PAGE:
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Fasting drives the metabolic, molecular and geroprotective effects of a calorie-restricted diet in mice

Abstract

Calorie restriction (CR) promotes healthy ageing in diverse species. Recently, it has been shown that fasting for a portion of each day has metabolic benefits and promotes lifespan. These findings complicate the interpretation of rodent CR studies, in which animals typically eat only once per day and rapidly consume their food, which collaterally imposes fasting. Here we show that a prolonged fast is necessary for key metabolic, molecular and geroprotective effects of a CR diet. Using a series of feeding regimens, we dissect the effects of calories and fasting, and proceed to demonstrate that fasting alone recapitulates many of the physiological and molecular effects of CR. Our results shed new light on how both when and how much we eat regulate metabolic health and longevity, and demonstrate that daily prolonged fasting, and not solely reduced caloric intake, is likely responsible for the metabolic and geroprotective benefits of a CR diet.

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Fig. 1: Prolonged fasting is required for the CR-mediated increase in insulin sensitivity and alterations in fuel source selection in male C57BL/6J mice.
Fig. 2: Distinct physiological responses to diet in different strains and sexes of mice.
Fig. 3: Fasting alone recapitulates the metabolic effects of a CR diet.
Fig. 4: Fasting and calorie restriction result in highly similar transcriptomic signatures in liver and white adipose tissue.
Fig. 5: Prolonged fasting is required for the CR-mediated increase in insulin sensitivity and fuel selection in aged mice.
Fig. 6: Fasting is required for the geroprotective effects of a CR diet.
Fig. 7: Fasting plays a critical role in the response to a CR diet.

Data availability

RNA-sequencing data have been deposited with the Gene Expression Omnibus and are available under accession number GSE168262. Source data are provided with this paper. Other data that support the plots and findings of this study are available from the corresponding author upon reasonable request.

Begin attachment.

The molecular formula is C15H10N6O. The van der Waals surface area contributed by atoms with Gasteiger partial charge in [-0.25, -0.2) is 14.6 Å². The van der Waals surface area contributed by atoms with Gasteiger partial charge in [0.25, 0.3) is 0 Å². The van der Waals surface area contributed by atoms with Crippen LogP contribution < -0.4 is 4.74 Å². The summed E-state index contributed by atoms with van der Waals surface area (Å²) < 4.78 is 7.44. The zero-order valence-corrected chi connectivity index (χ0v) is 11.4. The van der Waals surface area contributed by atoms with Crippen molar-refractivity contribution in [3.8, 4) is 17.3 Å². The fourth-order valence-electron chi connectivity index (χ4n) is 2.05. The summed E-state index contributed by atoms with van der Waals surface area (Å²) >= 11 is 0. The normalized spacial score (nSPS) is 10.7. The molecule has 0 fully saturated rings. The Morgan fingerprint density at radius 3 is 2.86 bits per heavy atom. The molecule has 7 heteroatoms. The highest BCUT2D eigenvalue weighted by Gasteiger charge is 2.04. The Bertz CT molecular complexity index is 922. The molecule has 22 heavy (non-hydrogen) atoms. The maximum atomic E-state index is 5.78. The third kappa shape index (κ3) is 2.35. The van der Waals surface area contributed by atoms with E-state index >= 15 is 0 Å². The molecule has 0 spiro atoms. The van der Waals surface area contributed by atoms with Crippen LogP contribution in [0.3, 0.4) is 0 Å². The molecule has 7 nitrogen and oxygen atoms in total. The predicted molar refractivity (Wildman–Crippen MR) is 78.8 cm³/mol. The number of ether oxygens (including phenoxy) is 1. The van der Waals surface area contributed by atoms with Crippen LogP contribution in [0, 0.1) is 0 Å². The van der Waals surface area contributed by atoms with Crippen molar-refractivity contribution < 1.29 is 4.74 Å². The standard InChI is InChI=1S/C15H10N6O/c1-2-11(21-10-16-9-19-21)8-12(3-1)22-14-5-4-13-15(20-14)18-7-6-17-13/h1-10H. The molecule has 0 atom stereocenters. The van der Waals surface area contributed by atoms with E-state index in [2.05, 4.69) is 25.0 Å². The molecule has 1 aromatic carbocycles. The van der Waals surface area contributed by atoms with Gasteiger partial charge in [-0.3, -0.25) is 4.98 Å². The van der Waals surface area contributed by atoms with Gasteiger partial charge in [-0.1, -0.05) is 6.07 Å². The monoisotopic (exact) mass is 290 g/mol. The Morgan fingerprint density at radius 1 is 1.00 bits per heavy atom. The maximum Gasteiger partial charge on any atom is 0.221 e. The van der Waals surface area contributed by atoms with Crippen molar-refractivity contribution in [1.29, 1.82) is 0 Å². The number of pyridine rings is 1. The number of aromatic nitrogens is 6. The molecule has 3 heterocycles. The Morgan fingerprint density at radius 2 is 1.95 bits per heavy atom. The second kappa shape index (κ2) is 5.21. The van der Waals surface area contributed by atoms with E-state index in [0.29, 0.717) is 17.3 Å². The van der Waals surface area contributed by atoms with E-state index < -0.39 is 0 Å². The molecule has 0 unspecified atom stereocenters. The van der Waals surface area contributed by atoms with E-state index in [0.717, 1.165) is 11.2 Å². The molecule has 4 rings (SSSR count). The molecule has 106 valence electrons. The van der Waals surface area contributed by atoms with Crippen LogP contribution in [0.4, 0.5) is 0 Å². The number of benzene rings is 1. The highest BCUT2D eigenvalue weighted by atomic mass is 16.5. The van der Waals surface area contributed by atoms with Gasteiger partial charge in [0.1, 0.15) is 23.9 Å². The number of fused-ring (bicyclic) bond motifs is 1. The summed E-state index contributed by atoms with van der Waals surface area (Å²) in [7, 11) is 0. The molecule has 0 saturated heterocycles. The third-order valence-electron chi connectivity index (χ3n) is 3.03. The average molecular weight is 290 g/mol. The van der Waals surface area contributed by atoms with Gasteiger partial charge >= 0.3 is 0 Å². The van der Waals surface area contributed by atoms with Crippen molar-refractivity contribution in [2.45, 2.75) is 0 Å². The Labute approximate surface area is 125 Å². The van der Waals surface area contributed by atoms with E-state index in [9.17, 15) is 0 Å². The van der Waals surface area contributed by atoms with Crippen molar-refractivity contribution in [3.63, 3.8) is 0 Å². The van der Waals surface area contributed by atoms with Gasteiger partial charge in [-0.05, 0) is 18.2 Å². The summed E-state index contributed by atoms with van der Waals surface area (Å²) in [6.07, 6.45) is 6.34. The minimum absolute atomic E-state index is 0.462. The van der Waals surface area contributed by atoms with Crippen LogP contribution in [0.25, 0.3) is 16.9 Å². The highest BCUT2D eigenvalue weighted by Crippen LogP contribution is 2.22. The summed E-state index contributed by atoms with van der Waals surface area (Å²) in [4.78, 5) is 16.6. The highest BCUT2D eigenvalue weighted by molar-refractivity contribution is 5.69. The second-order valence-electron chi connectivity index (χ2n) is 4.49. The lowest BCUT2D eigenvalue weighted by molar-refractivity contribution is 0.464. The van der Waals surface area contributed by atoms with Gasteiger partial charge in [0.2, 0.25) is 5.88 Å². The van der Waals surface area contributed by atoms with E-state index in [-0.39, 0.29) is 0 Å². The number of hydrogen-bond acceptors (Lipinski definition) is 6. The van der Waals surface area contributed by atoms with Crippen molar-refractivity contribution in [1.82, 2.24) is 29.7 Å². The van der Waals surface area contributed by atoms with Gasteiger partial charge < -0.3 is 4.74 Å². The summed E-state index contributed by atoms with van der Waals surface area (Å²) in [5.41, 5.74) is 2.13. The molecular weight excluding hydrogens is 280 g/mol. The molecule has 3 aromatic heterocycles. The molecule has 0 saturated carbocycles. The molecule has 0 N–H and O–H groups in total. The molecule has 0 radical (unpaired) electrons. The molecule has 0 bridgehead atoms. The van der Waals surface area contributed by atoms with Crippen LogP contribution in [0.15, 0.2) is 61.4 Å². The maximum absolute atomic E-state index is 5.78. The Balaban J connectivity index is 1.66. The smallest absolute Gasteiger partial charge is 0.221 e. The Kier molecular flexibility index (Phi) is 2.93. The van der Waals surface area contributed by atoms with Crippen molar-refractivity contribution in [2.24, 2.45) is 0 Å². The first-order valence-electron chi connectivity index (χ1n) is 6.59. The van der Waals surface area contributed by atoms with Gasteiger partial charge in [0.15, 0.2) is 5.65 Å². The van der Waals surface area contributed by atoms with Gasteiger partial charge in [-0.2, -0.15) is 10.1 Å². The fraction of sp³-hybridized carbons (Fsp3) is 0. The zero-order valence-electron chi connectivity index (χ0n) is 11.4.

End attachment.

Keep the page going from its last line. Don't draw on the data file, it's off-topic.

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Acknowledgements

We thank all members of the laboratory of D.W.L., as well as J. Simcox and R. Jain, for their valuable insights and comments. We thank S. Simpson and S. Solon-Biet for advice regarding animal care. We thank T. Herfel (Envigo) for assistance with the formulation of the Diluted AL diet. We thank M. Schaid for critical reading of the manuscript. The laboratory of D.W.L. is supported in part by the National Institutes of Health (NIH)/NIA (AG050135, AG051974, AG056771, AG062328 and AG061635 to D.W.L.), NIH/National Institute of Diabetes and Digestive and Kidney Diseases (DK125859 to D.W.L and J.M.D.) and start-up funds from the UW School of Medicine and Public Health and Department of Medicine (to D.W.L.). Metabolomic and histone proteomic analysis was supported in part by a grant from the NIH (R37GM059785 to J.M.D.) and a UAB Nathan Shock Center of Excellence in the Basic Biology of Aging (P30AG050886) Core Services Pilot Award (to D.W.L.). Bomb calorimetry was supported by S10OD028739 (to C.-L.E.Y.), and gut integrity analysis was supported in part by DK124696 (to C.-L.E.Y.). H.H.P. is supported in part by a NIA F31 pre-doctoral fellowship (AG066311). C.L.G. is supported by a Glenn Foundation for Medical Research Postdoctoral Fellowship and was supported in part by a generous gift from D. Philanthropies. N.E.R. was supported in part by a training grant from the UW Institute on Aging (NIA T32 AG000213). S.A.H. was supported in part by a training grant from the UW Metabolism and Nutrition Training Program (T32 DK007665). Support for this research was provided by the UW Office of the Vice Chancellor for Research and Graduate Education with funding from the Wisconsin Alumni Research Foundation. This work was supported in part by the US Department of Veterans Affairs (I01-BX004031), and this work was supported using facilities and resources from the William S. Middleton Memorial Veterans Hospital. The content is solely the responsibility of the authors and does not necessarily represent the official views of the NIH. This work does not represent the views of the Department of Veterans Affairs or the US Government.

Author information

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Authors

Contributions